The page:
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God says through the writings of the Apostle Paul (emphasis ours),

“I am astonished that you are so quickly deserting him who called you in the grace of Christ and are turning to a different gospel [good news]— not that there is another one, but there are some who trouble you and want to distort the gospel of Christ. But even if we or an angel from heaven should preach to you a gospel contrary to the one we preached to you, let him be accursed. As we have said before, so now I say again: If anyone is preaching to you a gospel contrary to the one you received, let him be accursed.

For am I now seeking the approval of man, or of God? Or am I trying to please man? If I were still trying to please man, I would not be a servant of Christ.

For I would have you know, brothers, that the gospel that was preached by me is not man’s gospel. For I did not receive it from any man, nor was I taught it, but I received it through a revelation of Jesus Christ.” – Apostle Paul, Galatians 1:6-9.

It is important to stress that Paul would consider himself “accursed” (eternally damned), if he preached a different gospel. That is, he did not see himself exempt from his own judgment. Interestingly enough, Paul claimed that his gospel was given to him through “revelation of Jesus Christ”. So this should give us a good idea what the gospel should be about: Jesus Christ.

Paul often writes how he is “eager to preach the gospel” to the churches (Rom 1:15) and claims that he is “not ashamed of the gospel, for it is the power of God for salvation to everyone who believes” (vs 16). Paul would “come proclaiming… the testimony of God…” not with lofty speech but would preach the simple message of “Christ and him crucified” (1 Cor 2:1-2). This message would be in relation to how our sins are forgiven and are made right with God through Jesus when we repent from our sins.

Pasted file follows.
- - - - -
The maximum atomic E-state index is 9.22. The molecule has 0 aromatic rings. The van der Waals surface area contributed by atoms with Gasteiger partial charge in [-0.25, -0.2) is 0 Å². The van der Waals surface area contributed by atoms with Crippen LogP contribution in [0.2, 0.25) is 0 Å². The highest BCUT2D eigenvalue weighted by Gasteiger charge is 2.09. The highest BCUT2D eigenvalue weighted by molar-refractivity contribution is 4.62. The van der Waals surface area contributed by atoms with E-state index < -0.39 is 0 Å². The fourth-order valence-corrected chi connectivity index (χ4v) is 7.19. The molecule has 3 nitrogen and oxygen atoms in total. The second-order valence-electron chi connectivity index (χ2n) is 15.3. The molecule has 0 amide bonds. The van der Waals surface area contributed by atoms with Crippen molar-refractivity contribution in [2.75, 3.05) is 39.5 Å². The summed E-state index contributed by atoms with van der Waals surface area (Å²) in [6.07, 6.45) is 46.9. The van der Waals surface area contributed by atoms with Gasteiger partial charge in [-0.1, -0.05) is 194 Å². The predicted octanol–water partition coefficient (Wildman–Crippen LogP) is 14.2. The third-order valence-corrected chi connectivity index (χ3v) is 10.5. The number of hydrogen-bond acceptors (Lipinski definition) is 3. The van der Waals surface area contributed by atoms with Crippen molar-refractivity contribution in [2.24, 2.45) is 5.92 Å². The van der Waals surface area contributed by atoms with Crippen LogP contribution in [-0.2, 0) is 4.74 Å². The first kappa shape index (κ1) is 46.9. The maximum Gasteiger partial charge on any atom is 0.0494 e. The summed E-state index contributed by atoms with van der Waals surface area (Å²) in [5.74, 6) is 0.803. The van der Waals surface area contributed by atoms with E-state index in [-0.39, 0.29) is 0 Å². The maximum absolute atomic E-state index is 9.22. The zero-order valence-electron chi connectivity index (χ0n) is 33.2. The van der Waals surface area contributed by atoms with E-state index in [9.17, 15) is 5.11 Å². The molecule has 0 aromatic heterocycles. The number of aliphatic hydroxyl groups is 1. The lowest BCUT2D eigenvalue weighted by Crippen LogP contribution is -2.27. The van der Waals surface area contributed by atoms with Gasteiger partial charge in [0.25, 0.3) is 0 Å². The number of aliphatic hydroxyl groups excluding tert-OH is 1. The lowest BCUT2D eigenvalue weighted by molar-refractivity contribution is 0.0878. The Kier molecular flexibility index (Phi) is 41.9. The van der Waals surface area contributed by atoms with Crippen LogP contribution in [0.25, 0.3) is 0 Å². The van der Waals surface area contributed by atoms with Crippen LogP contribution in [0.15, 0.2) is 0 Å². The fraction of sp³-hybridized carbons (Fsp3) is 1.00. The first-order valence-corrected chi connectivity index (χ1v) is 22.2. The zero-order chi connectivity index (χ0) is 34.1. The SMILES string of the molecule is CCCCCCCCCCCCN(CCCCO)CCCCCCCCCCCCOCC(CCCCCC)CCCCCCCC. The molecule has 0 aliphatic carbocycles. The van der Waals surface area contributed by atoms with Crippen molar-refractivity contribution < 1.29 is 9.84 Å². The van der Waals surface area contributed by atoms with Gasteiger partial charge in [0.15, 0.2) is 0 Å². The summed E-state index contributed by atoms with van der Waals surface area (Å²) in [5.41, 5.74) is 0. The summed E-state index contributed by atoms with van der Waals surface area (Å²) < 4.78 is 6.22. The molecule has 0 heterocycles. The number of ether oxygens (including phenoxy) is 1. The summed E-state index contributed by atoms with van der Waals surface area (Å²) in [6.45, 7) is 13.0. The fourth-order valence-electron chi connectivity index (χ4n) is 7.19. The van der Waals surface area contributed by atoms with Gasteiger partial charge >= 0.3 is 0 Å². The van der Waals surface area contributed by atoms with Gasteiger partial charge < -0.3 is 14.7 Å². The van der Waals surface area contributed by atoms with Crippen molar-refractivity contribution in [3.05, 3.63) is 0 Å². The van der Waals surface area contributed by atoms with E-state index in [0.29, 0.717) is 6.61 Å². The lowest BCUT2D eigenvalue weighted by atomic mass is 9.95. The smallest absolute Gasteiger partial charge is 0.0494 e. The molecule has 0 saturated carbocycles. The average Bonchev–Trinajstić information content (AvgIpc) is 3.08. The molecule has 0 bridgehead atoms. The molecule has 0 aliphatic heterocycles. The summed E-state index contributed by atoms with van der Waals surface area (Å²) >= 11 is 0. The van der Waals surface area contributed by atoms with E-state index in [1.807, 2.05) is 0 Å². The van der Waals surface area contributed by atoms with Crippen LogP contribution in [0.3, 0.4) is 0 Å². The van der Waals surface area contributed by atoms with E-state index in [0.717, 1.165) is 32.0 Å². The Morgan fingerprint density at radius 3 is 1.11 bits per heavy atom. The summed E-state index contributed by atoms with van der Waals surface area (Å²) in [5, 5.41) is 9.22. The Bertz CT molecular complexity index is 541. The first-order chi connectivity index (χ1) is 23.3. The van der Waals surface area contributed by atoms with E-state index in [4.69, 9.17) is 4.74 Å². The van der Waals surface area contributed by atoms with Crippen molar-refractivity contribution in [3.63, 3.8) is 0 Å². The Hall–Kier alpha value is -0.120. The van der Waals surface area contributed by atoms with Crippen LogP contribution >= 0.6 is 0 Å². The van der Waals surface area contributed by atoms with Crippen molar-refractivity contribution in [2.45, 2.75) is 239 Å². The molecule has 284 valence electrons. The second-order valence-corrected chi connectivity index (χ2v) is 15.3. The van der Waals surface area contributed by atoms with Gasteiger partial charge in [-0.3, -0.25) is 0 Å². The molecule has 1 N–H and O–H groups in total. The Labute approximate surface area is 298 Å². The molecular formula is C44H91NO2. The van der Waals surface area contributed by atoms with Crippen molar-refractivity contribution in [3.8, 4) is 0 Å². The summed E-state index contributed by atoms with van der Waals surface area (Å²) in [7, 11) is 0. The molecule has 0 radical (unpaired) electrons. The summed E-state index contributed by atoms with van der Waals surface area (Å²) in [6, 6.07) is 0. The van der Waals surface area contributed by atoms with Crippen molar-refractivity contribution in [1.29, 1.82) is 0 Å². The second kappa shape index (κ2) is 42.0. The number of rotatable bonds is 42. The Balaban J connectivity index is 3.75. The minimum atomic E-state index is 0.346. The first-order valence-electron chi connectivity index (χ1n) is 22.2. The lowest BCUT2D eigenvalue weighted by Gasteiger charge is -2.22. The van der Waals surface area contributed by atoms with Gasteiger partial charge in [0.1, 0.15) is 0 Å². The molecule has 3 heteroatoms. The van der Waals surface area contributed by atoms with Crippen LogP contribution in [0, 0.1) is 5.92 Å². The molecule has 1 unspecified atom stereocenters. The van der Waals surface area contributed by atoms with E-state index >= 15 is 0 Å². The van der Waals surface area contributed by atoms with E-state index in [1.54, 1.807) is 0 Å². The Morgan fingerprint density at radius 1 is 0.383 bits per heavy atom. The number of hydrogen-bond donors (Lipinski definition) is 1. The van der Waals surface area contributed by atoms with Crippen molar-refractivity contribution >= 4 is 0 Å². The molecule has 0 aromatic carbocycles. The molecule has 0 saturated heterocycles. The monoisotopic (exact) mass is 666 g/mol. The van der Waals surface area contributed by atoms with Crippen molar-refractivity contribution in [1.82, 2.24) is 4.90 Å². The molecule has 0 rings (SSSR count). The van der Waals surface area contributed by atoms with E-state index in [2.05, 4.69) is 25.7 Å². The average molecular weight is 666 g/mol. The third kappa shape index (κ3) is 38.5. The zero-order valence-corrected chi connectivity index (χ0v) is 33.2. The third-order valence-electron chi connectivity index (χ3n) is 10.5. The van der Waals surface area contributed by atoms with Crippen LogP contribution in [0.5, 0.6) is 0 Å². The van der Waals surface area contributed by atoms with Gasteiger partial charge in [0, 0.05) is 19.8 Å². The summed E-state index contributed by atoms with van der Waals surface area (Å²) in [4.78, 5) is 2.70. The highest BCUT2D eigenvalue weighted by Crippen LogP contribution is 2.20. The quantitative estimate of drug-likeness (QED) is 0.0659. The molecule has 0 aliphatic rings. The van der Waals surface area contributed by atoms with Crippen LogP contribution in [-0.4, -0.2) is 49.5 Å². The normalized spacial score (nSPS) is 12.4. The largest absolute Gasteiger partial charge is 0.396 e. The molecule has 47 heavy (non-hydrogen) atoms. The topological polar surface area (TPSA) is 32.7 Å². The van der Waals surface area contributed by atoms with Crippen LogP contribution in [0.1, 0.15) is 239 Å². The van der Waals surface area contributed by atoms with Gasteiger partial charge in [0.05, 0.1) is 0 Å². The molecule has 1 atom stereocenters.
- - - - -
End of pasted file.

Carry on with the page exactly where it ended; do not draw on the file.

This is one example of Paul’s gospel defined in a nutshell:

“Now I would remind you, brothers, of the gospel I preached to you, which you received, in which you stand, and by which you are being saved, if you hold fast to the word I preached to you—unless you believed in vain.

For I delivered to you as of first importance what I also received: that Christ died for our sins in accordance with the Scriptures, that he was buried, that he was raised on the third day in accordance with the Scriptures.” – 1 Corinthians 15:1-4.

With this in mind, do you think Brian Houston comes even close to preaching the biblical gospel? While Brian Houston’s gospel might change lives, does it save lives? Does his gospel focus or glorify Jesus and his work on the cross, His resurrection and ascension? Or does Houston’s gospel focus on wealth and the individual?

It is typical for Word of Faith teachers to react against red herrings within Christianity. A common one is the idea that the ‘religious church’ keeps you back from your potential, “success and prosperity”. Similarly, Brian Houston reacts against these false uderstandings, jumps to an extremely false theology. Thus  we find that his gospel is founded on his personal reaction rather than the Word of God. Brian Houston tells us what his gospel is below:

“To glorify mediocrity is a tragedy. The sad fact is that far too many people make choices which flatly reject success and prosperity.

Religion has often been guilty of this, and yet the gospel is GOOD NEWS. The good news is ABUNDANT LIFE. Abundance means plentiful.

  • Adam was told to be fruitful and multiply.
  • Joshua was challenged to make his way prosperous and have good success.
  • Solomon’s writings are filled with promised prosperity as the fruit of wisdom.
  • Jeremiah believed it and prophesied “a future and a hope”.
  • Jesus spoke about one hundredfold return, telling many stories and parables that encouraged us to multiply our talents.
  • The apostle Paul reminded us that though Jesus was rich he took poverty upon Himself. Why? So that YOU through His poverty might be rich.
  • The apostle John wished prosperity and good health on his friend.

Never excuse mediocrity by rejecting success. It is withing our “created fibre” to succeed.” – Brian Houston, Get A Life (Revised Business Edition), 1999, pg 93.

In light of Brian Houston’s gospel, Pastor Gervase Nicholas Charmley kindly offered his view on Brian Houston’s gospel.

I would say that this so-called ‘Gospel’ is no gospel at all. It is merely coating the rapacious and selfish pursuit of gain that has blighted Western society for the last century and then some with a veneer of religion. Quite simply it is the mantra “greed is good, greed works” dressed up in Christian-sounding words with a generous dose of misused Bible verses, usually from the KJV to disguise what the text is actually saying. Paul, on the other hand, speaks of contentment. To the poor this teaching is deadly – it either legitimises get-rich-quick schemes and a wealth at any price mentality, or, when people fail to get rich, it sinks them into deep depression.

God may not want you rich – you may not be able to handle it!” – Gervase Nicholas Charmley, 04/03/2013.